The 5 Cs of Credit Can Help Arizona Businesses Make Their Bank Loan Application Shine

July 26, 2022

As a business owner, you’re constantly looking at the future — and sometimes, the forecast calls for an injection of financing to keep your company moving forward. Whether you need to fund a new commercial space, an equipment purchase or increasing liquidity, a business loan can be part of the solution. 

The good news is that financing is out there — but some Arizona businesses aren’t taking advantage of it. According to the SBA, only about half of small businesses survive five years or more. To land on the winning side, funding may play a significant part in the race for survival. 

Researching the funding that might be available to you is a crucial first step. Options to consider may include a Small Business Administration (SBA loan), conventional loan, equipment financing or a loan against assets, like inventory or accounts receivable. 

Businesses like yours are finding funding. In fiscal 2021, two SBA lending programs — SBA 504 loans and SBA 7(a) loans — made more than 61,000 loans totaling $44.8 billion to small businesses nationwide. In the Phoenix-Mesa-Chandler metropolitan statistical area (MSA), banks issued $6.26 billion in small business loans during 2020, according to Community Reinvestment Act reports. 

As you navigate the process of obtaining financing, your banker can be a strong resource. It’s good to bear in mind how banks mitigate lending risk by a thorough evaluation of borrowers’ credit. Based on factors that include what’s known as the Five Cs of Credit, this evaluation helps a lender determine the likelihood that a borrower might default on a debt. Here’s what you need to know about the Five Cs before you begin your loan application.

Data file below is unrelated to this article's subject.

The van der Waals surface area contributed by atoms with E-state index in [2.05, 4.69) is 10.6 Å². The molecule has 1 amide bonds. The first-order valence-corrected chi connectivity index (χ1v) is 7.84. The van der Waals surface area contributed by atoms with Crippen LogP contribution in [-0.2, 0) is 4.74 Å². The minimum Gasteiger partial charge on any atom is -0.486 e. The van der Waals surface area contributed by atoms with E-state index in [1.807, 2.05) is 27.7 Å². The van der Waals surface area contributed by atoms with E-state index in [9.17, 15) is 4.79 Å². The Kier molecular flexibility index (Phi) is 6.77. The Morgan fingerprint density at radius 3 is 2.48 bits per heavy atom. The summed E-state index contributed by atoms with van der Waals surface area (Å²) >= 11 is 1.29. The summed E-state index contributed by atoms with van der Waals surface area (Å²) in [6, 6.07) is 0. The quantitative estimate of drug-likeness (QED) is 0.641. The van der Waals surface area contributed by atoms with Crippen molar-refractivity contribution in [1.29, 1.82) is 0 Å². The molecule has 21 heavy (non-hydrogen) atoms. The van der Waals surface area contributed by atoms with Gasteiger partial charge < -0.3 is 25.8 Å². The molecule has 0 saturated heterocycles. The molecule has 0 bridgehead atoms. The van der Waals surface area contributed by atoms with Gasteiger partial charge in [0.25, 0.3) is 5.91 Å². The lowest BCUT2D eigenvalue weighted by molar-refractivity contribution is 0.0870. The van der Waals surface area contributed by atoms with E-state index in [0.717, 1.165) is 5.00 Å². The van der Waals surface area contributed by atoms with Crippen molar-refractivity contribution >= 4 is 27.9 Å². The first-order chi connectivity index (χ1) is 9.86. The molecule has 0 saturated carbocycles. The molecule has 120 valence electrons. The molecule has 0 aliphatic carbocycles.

Securing a loan with underlying assets mitigates risk for the lender. In general, banks have greater opportunity for loan applications that list collateral than for those without it. Not only does the presence of collateral tell a bank that your business has a solid foundation, but the lender can claim the asset in the event of borrower default. Equipment, inventory or accounts receivable can serve as collateral to secure a loan.

Do you maintain a healthy cash reserve? Lenders will look at your company’s balance sheet and consider how much the business owner has invested in the company. A borrower with skin in the game has a strong incentive not to default on a loan. In the event that revenue won’t cover the debt, capital can be a way to keep making regular payments.

It’s a good idea to know your debt-to-income (DTI) ratio and apply for only the credit you need. Banks may be prohibited from issuing loans to borrowers with a DTI of 43% or higher. In assessing your ability to repay the loan, the bank may review your company’s cash-flow statements to determine income from operations. Bankers may also analyze the amount of debt outstanding compared to the revenue a business expects to generate each month.

Lenders examine the pattern of how business owners use credit to determine character and reliability. Do you make payments on time? Do you keep your credit utilization low? Is there a bankruptcy in your history? A strong credit history can make you a better candidate for a loan.  

Part of this assessment may include a review of your personal credit score. If you know your score could use some polishing, it’s smart to focus on raising your score before applying for a business loan.

Banks make decisions against the backdrop of current economic conditions, and they generally look at the broader circumstances surrounding your business and the loan. This can include interest rates, loan terms and the strength or weakness of the overall economy. Bankers also take into consideration the reason a borrower wants the loan, whether for working capital, equipment or expansion.

Whatever your goals for your business, a loan can help you make them a reality. Your expert banker is a trusted business adviser, just like your accountant or attorney, who can discuss your options and opportunities. To learn more about how we can assist you with credit decisions, contact your Alliance Bank of Arizona relationship manager.